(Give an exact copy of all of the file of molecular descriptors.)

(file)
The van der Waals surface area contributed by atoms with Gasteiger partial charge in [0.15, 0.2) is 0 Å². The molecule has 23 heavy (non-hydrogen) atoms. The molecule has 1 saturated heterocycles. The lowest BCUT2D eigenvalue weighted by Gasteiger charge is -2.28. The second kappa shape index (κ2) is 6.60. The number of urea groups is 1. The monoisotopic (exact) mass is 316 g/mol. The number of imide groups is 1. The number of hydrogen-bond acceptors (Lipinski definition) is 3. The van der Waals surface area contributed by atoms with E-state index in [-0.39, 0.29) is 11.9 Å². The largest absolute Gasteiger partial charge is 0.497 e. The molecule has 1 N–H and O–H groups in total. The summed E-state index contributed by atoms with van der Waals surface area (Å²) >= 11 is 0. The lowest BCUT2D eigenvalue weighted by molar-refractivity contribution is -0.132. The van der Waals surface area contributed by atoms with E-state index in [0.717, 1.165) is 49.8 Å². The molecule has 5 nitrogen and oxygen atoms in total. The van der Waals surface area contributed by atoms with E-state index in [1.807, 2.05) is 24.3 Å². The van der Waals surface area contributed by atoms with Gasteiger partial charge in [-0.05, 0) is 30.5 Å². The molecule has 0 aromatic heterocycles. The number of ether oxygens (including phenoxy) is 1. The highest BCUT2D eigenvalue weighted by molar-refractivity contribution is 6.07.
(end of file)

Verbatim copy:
The van der Waals surface area contributed by atoms with Gasteiger partial charge in [0.15, 0.2) is 0 Å². The molecule has 23 heavy (non-hydrogen) atoms. The molecule has 1 saturated heterocycles. The lowest BCUT2D eigenvalue weighted by Gasteiger charge is -2.28. The second kappa shape index (κ2) is 6.60. The number of urea groups is 1. The monoisotopic (exact) mass is 316 g/mol. The number of imide groups is 1. The number of hydrogen-bond acceptors (Lipinski definition) is 3. The van der Waals surface area contributed by atoms with E-state index in [-0.39, 0.29) is 11.9 Å². The largest absolute Gasteiger partial charge is 0.497 e. The molecule has 1 N–H and O–H groups in total. The summed E-state index contributed by atoms with van der Waals surface area (Å²) >= 11 is 0. The lowest BCUT2D eigenvalue weighted by molar-refractivity contribution is -0.132. The van der Waals surface area contributed by atoms with E-state index in [0.717, 1.165) is 49.8 Å². The molecule has 5 nitrogen and oxygen atoms in total. The van der Waals surface area contributed by atoms with E-state index in [1.807, 2.05) is 24.3 Å². The van der Waals surface area contributed by atoms with Gasteiger partial charge in [-0.05, 0) is 30.5 Å². The molecule has 0 aromatic heterocycles. The number of ether oxygens (including phenoxy) is 1. The highest BCUT2D eigenvalue weighted by molar-refractivity contribution is 6.07.